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Fostering Sustainability and Innovation in Agriculture
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young farmers

Small Farm Pursues Diversified Agriculture in the Shenandoah River Valley

October 30, 2013 |
Lars Prillaman and Leslie Randall from Green Gate Farm Source: Green Gate Farm

Lars Prillaman and Leslie Randall from Green Gate Farm. Source:

Brought together by a shared love of sustainable agriculture, Lars Prillaman and Leslie Randall launched 8.5-acre Green Gate Farm in the small, historic town of Shepherdstown, West Virginia.

Prillaman and Randall see agriculture not as an efficiency and profit-maximizing endeavor, but as an intricate process guided by natural cycles, ethical responsibility, and community enrichment, and work hard to maintain a farm that realizes their vision of what agriculture should be.

That being said, these young, new farm owners have been tremendously successful for a first-year start-up.

“I’d be lying if I said I didn’t care about making money doing it,” says Prillaman, “If I didn’t make money doing it I wouldn’t be able to do it.”

Thus far, the pair runs a thriving CSA which currently has a wait-list for next season, sells to a popular local restaurant, has tables at two farmer’s markets, and has received accolades from established farmers who are impressed and astonished with their first year success. Read More

Back to the Land: Mott Family Farm, Middlebourne, Ohio.

October 17, 2013 |
Swiss Chard from Mott Family. Photo Credit: Mott Family Farm.

Swiss Chard from Mott Family. Photo Credit: Mott Family Farm.

An Ohio native who moved to the bright sunny state of Southern California, Jeff Mott decided his life had a different purpose. That purpose meant leaving behind the SoCal lifestyle, buying an Amish homestead on the Virginia/Ohio border and initiating a lifestyle change that has not only proven to be profitable, but has also changed his entire perspective.

35 miles outside of Wheeling, West Virginia lies the Mott Family Farm, the Ohio-based haven of two former California residents, Jeff and Shelley Mott, who craved a back to basics approach to life, a slowing down of pace and an opportunity to share a love of growing that began in California. Land prices and moving closer to Jeff’s father were only part of the equation. Mott felt his California lifestyle was missing a sense of community. Read More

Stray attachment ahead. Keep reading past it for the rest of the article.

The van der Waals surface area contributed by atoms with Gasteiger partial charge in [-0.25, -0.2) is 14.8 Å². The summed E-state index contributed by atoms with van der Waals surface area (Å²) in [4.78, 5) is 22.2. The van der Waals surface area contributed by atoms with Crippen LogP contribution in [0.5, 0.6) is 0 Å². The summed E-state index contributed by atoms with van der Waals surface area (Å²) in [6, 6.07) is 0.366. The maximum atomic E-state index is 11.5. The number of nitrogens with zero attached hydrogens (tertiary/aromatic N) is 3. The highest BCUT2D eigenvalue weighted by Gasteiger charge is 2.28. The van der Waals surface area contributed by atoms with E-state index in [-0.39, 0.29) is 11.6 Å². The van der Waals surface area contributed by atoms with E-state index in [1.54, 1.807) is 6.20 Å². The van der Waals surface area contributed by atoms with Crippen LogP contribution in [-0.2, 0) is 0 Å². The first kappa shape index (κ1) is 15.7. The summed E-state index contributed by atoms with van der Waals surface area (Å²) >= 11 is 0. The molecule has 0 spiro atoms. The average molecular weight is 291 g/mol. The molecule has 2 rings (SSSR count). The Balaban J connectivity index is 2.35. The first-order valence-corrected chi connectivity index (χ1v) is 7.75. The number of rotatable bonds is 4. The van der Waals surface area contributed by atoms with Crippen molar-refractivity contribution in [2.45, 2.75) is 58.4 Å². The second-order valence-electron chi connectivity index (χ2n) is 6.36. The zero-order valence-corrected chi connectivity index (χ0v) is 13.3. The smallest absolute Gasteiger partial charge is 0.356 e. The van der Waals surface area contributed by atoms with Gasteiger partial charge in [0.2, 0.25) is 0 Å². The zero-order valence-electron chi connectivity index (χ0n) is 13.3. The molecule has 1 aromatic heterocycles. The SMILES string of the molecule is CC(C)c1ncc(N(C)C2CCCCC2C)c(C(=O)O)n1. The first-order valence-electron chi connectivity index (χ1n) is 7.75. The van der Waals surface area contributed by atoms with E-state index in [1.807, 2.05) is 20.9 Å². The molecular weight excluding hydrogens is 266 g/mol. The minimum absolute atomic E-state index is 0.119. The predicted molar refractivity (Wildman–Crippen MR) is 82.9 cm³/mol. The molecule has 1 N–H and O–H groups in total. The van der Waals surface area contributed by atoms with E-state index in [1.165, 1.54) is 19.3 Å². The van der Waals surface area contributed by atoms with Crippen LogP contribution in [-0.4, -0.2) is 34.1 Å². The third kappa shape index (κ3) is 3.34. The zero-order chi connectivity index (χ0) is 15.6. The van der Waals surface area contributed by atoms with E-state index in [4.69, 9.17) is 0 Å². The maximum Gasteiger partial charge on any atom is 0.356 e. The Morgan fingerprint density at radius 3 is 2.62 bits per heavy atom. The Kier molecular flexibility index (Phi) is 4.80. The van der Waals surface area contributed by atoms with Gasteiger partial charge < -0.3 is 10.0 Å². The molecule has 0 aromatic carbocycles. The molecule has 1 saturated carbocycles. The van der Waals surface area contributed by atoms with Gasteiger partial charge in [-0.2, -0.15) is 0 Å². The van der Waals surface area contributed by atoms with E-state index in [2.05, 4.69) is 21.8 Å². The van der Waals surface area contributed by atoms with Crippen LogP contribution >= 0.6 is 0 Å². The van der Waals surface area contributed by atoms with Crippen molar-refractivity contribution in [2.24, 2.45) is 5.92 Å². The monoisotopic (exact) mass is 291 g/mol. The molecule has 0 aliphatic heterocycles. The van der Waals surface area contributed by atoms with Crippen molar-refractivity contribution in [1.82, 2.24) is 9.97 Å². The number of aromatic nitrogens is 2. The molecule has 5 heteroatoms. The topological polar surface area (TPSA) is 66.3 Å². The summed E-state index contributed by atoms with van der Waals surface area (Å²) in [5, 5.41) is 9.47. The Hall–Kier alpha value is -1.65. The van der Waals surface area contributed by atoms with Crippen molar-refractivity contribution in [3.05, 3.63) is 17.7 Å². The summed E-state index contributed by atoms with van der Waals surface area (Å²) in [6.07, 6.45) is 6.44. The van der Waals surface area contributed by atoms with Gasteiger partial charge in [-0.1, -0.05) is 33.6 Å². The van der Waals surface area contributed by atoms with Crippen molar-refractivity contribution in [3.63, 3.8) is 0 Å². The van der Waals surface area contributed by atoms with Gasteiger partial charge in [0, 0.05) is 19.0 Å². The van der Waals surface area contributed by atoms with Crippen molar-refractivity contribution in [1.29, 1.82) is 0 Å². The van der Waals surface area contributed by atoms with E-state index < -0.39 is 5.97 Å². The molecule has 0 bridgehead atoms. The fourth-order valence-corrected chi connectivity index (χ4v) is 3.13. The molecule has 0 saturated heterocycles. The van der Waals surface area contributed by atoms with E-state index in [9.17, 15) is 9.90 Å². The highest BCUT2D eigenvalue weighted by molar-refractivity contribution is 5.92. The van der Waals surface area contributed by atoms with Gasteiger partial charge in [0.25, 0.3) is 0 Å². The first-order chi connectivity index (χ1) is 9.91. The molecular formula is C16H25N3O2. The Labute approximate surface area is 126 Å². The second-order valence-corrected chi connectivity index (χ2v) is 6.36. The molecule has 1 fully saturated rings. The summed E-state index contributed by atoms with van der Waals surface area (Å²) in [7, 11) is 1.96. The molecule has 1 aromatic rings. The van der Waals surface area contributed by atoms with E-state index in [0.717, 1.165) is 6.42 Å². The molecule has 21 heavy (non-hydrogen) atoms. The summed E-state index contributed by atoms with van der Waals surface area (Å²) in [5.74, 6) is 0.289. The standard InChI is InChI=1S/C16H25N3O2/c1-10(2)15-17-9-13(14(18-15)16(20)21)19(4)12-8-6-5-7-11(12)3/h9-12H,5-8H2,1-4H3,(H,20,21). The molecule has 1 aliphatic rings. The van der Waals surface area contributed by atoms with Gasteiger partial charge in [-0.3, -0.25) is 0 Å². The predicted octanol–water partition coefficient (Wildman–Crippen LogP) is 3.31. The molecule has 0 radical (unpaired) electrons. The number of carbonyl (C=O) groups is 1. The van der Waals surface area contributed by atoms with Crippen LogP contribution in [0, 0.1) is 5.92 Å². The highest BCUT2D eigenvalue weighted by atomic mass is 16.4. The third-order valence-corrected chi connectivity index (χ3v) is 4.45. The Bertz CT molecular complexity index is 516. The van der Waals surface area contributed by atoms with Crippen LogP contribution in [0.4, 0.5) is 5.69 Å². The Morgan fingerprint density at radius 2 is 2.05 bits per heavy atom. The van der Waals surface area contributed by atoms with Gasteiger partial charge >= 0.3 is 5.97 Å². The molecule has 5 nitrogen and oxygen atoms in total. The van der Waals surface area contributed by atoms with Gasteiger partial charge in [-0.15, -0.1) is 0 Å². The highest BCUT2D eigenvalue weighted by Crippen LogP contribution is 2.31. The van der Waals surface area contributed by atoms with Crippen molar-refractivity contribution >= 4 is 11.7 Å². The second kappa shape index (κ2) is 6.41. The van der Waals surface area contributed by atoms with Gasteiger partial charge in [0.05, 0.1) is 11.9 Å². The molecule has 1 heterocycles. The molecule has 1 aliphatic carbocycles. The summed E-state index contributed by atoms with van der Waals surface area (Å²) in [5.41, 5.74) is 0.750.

In Santa Fe, Texas, Two Young Farmers Put in the Work to Realize Sustainable Vision

July 8, 2013 |
Photo Credit: Moon Dog Farms

Photo Credit: Moon Dog Farms

Alex McPhail and Casey McAuliffe founded Moon Dog Farms, in Santa Fe, Texas, in January 2013. Since arriving at the farm, McAuliffe and McPhail have worked quite hard – the farm’s land hadn’t been touched in years.

Although the co-owners were originally from Texas, the two left the state a few years ago to work various jobs at small, organic farms. At first, McAuliffe and McPhail worked on an organic farm in upstate New York. While the farmers were in New York, McPhail’s family approached the duo about buying some land his family owned. “They told us they had a plot of land [that had] essentially been neglected for the past 15 years,” McAuliffe said. Read More

No Stranger to Urban Agriculture, Detroit Makes it Official with New Zoning Ordinance

April 9, 2013 |

detroit urban farm ordinance 270The City of Detroit, once the wealthiest city in the United States, saw its population peak in 1950 at 1.8 million. In the sixty years since, population declined by 60 percent to approximately 713,000 in 2010.

As a result, the city’s once bustling 139-square miles contain an estimated 200,000 vacant parcels comprising a quarter of the city’s land area, according to the Wall Street Journal. The vacant land stretches for miles, forming vistas across urban prairies interspersed with abandoned structures.

Urban farming has become increasingly popular in recent years as a way to deal with vacant property, revitalize neighborhoods and provide job skills and nutrition to remaining local residents struggling with poverty and a lack of access to fresh produce. Read More

Synergy of Grass, Happy Animals and Transparency Propels Sustainable KC-based Livestock Operation

April 2, 2013 |
Photo Credit: Synergistic Acres.

Photo Credit: Synergistic Acres.

Jeff and Laura Hamons manage Synergistic Acres, a sustainable livestock farm in Parker, Kan. Neither Jeff nor Laura grew up on a farm, but the couple decided to go into farming because they believe everyone in the Kansas City-area should have access to healthy, humanely-raised meat.

Synergistic Acres has been operating for a year and the family’s farming lifestyle has synched with their personal belief system. “We had not even considered living on a farm two years ago,” Jeff Hamons said. “We have tried to get a fast start without growing too fast too soon. We had a great first year and connected with a lot of families searching for the same food we raise.”

Last year, the farm raised around 500 broilers, 75 turkeys, breeding sows, a boar, four grower pigs, 18 cattle, and a flock of 70 layers. The Hamons keep livestock in a natural setting. The farm’s animals live their lives outside on pasture. Read More